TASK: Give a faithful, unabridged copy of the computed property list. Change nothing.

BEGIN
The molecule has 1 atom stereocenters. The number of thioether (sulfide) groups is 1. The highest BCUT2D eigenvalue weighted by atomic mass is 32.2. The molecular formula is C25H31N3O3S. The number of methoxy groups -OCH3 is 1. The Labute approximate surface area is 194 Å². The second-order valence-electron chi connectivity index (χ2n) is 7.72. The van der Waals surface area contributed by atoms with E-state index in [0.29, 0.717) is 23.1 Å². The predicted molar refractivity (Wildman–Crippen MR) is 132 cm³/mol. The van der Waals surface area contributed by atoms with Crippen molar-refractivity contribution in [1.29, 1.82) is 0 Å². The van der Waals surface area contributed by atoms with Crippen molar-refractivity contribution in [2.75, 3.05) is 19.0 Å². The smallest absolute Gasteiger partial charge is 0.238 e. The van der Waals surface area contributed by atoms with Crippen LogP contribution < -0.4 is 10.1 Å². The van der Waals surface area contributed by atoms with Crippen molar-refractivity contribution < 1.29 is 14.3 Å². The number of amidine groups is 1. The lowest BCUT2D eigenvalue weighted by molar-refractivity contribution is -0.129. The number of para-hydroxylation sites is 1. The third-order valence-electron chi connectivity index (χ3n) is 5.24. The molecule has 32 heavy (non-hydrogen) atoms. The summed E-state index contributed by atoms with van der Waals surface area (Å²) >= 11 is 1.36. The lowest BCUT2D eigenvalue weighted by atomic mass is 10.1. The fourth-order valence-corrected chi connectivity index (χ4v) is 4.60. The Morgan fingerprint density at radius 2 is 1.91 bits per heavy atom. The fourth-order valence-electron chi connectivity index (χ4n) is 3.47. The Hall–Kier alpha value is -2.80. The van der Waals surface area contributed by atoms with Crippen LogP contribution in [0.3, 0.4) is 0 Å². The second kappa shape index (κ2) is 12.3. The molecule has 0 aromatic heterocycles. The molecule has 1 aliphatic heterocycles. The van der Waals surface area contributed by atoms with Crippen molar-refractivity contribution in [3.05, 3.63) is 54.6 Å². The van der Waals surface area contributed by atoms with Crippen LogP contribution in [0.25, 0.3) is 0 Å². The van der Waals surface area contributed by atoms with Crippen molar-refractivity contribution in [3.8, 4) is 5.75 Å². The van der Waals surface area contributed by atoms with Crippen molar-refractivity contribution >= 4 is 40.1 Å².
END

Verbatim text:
The molecule has 1 atom stereocenters. The number of thioether (sulfide) groups is 1. The highest BCUT2D eigenvalue weighted by atomic mass is 32.2. The molecular formula is C25H31N3O3S. The number of methoxy groups -OCH3 is 1. The Labute approximate surface area is 194 Å². The second-order valence-electron chi connectivity index (χ2n) is 7.72. The van der Waals surface area contributed by atoms with E-state index in [0.29, 0.717) is 23.1 Å². The predicted molar refractivity (Wildman–Crippen MR) is 132 cm³/mol. The van der Waals surface area contributed by atoms with Crippen molar-refractivity contribution in [1.29, 1.82) is 0 Å². The van der Waals surface area contributed by atoms with Crippen molar-refractivity contribution in [2.75, 3.05) is 19.0 Å². The smallest absolute Gasteiger partial charge is 0.238 e. The van der Waals surface area contributed by atoms with Crippen LogP contribution < -0.4 is 10.1 Å². The van der Waals surface area contributed by atoms with Crippen molar-refractivity contribution < 1.29 is 14.3 Å². The number of amidine groups is 1. The lowest BCUT2D eigenvalue weighted by molar-refractivity contribution is -0.129. The number of para-hydroxylation sites is 1. The third-order valence-electron chi connectivity index (χ3n) is 5.24. The molecule has 32 heavy (non-hydrogen) atoms. The summed E-state index contributed by atoms with van der Waals surface area (Å²) >= 11 is 1.36. The lowest BCUT2D eigenvalue weighted by atomic mass is 10.1. The fourth-order valence-corrected chi connectivity index (χ4v) is 4.60. The Morgan fingerprint density at radius 2 is 1.91 bits per heavy atom. The fourth-order valence-electron chi connectivity index (χ4n) is 3.47. The Hall–Kier alpha value is -2.80. The van der Waals surface area contributed by atoms with Crippen LogP contribution in [0.3, 0.4) is 0 Å². The second kappa shape index (κ2) is 12.3. The molecule has 0 aromatic heterocycles. The molecule has 1 aliphatic heterocycles. The van der Waals surface area contributed by atoms with Crippen molar-refractivity contribution in [3.05, 3.63) is 54.6 Å². The van der Waals surface area contributed by atoms with Crippen LogP contribution in [0.25, 0.3) is 0 Å². The van der Waals surface area contributed by atoms with Crippen molar-refractivity contribution in [3.8, 4) is 5.75 Å². The van der Waals surface area contributed by atoms with Crippen molar-refractivity contribution >= 4 is 40.1 Å².